Contributing data is also taken from the eGovernment Benchmark 2021, which surveys citizens in 36 European countries on their use of digital government services. The Commission is also publishing the 2021 women in digital scoreboard, which confirms that there is still a substantial gender gap in specialist digital skills. Only 19% of ICT specialists and about one third of science, technology, engineering and mathematics graduates are female.

Another relevant report published today is a survey on the contribution of ICT to the environmental sustainability actions of EU enterprises, which reveals that more than half of surveyed companies said that they use ICT solutions as a way of reducing their environmental footprint. The Commission is also publishing today studies on Mobile and Fixed Broadband Prices in Europe 2020, Broadband Coverage up to June 2020, and on national broadband plans.

How is the DESI score calculated?

To calculate a country’s overall score, the Commission gives a specific weighting to each set and subset of indicators. Weights are also assigned at the sub-dimension and individual indicator level. Compared to the previous edition of the report, mobile broadband has a higher weight, as 5G coverage is now included in the index. For the integration of digital technology dimension, a new sub-dimension has been added to report on the target on digital intensity. In addition, the weight of the digital technologies for businesses sub-dimension has been increased, as this sub-dimension includes 3 indicators measuring targets of the 2030 Digital Compass. The majority of individual indicators within each sub-dimension were considered of equal importance and therefore weighted equally within the respective sub-dimension. However, indicators measuring the targets of the 2030 Digital Compass were considered to have higher importance and they therefore have double weights within their sub-dimension. More details are available in the DESI methodological note.

Has anything changed in terms of methodology in comparison to the 2020 edition of DESI?

The structure of the DESI has been aligned with the four cardinal points of the Digital Compass, and the indicator list has been revised to include as many indicators that are proposed in the Digital Compass as possible.

Why do you no longer include the indicator on the ‘use of internet’ like you have in previous years?

The dimension on the use of internet has been dropped from the analysis this year as one of the key policy areas, as the structure of the DESI is being aligned to reflect that of the Digital Compass. Indicators that were reported in this dimension of the index, however, are still collected and published in the data visualisation tool.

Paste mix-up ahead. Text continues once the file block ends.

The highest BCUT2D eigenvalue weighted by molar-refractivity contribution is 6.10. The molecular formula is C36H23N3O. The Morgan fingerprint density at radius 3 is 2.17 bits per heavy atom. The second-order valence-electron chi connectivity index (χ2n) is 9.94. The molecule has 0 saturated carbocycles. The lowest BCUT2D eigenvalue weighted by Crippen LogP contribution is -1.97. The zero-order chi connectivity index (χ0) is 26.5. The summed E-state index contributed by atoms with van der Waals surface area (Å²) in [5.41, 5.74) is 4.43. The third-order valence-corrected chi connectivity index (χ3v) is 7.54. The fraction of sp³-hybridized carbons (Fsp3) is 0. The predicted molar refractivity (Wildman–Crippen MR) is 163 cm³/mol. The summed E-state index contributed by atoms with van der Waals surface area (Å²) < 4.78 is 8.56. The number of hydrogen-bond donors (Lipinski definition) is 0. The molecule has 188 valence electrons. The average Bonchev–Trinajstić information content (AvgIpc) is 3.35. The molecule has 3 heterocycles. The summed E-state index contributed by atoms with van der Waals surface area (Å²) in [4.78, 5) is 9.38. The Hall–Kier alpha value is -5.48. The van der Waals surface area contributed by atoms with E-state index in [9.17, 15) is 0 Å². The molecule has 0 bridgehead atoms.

Part III: Recovery and Resilience Facility (RRF) and DESI

How are the national RRF plans reflected in the analysis that you have published?

The DESI country reports analyse the performance of EU Member States based on the index, identify their key challenges, and then describe the most important digital policy initiatives per country. Given the scale and importance of the RRF, and the crucial role that this funding can play in addressing these challenges, the DESI country reports include a summary of the digital aspects of the national recovery and resilience plans, where these have been approved.

When will you publish information on the remaining EU Member States on the RRF?

Once the Commission completes the analysis of a national recovery and resilience plan, it publishes its assessment.

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Philippines: Reducing Inequality Key to Becoming a Middle-Class Society Free of Poverty

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Policies that support employment and workers, raise education quality and improve access, boost rural development, and strengthen social protection can reduce inequality, thus enhancing Filipino peoples’ chances for improving their well-being.

In a report titled “Overcoming Poverty and Inequality in the Philippines: Past, Present, and Prospects for the Future” released today, the World Bank said that the Philippines has made important gains in poverty reduction. Driven by high growth rates and the expansion of jobs outside agriculture, poverty fell by two-thirds—from 49.2 percent in 1985 to 16.7 percent in 2018. By 2018, the middle class had expanded to nearly 12 million people and the economically secure population had risen to 44 million.

Yet inequality remains high: the top 1 percent of earners together capture 17 percent of national income, with only 14 percent being shared by the bottom 50 percent. With an income Gini coefficient of 42.3 percent in 2018, the Philippines had one of the highest rates of income inequality in East Asia.